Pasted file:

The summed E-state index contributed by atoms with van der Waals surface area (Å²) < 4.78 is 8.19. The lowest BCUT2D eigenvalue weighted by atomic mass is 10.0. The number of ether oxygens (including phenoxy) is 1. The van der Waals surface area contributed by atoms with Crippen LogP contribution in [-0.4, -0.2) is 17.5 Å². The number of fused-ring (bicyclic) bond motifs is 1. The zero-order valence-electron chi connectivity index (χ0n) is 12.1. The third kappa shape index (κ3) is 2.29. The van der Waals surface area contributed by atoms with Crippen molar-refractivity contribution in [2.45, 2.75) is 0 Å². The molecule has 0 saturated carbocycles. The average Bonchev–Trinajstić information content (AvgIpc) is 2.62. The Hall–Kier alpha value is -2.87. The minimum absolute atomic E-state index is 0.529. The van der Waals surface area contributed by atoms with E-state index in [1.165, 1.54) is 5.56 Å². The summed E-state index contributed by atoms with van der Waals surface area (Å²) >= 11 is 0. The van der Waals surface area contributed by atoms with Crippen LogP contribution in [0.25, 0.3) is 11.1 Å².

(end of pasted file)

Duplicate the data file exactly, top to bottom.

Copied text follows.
The summed E-state index contributed by atoms with van der Waals surface area (Å²) < 4.78 is 8.19. The lowest BCUT2D eigenvalue weighted by atomic mass is 10.0. The number of ether oxygens (including phenoxy) is 1. The van der Waals surface area contributed by atoms with Crippen LogP contribution in [-0.4, -0.2) is 17.5 Å². The number of fused-ring (bicyclic) bond motifs is 1. The zero-order valence-electron chi connectivity index (χ0n) is 12.1. The third kappa shape index (κ3) is 2.29. The van der Waals surface area contributed by atoms with Crippen molar-refractivity contribution in [2.45, 2.75) is 0 Å². The molecule has 0 saturated carbocycles. The average Bonchev–Trinajstić information content (AvgIpc) is 2.62. The Hall–Kier alpha value is -2.87. The minimum absolute atomic E-state index is 0.529. The van der Waals surface area contributed by atoms with E-state index in [1.165, 1.54) is 5.56 Å². The summed E-state index contributed by atoms with van der Waals surface area (Å²) >= 11 is 0. The van der Waals surface area contributed by atoms with Crippen LogP contribution in [0.25, 0.3) is 11.1 Å².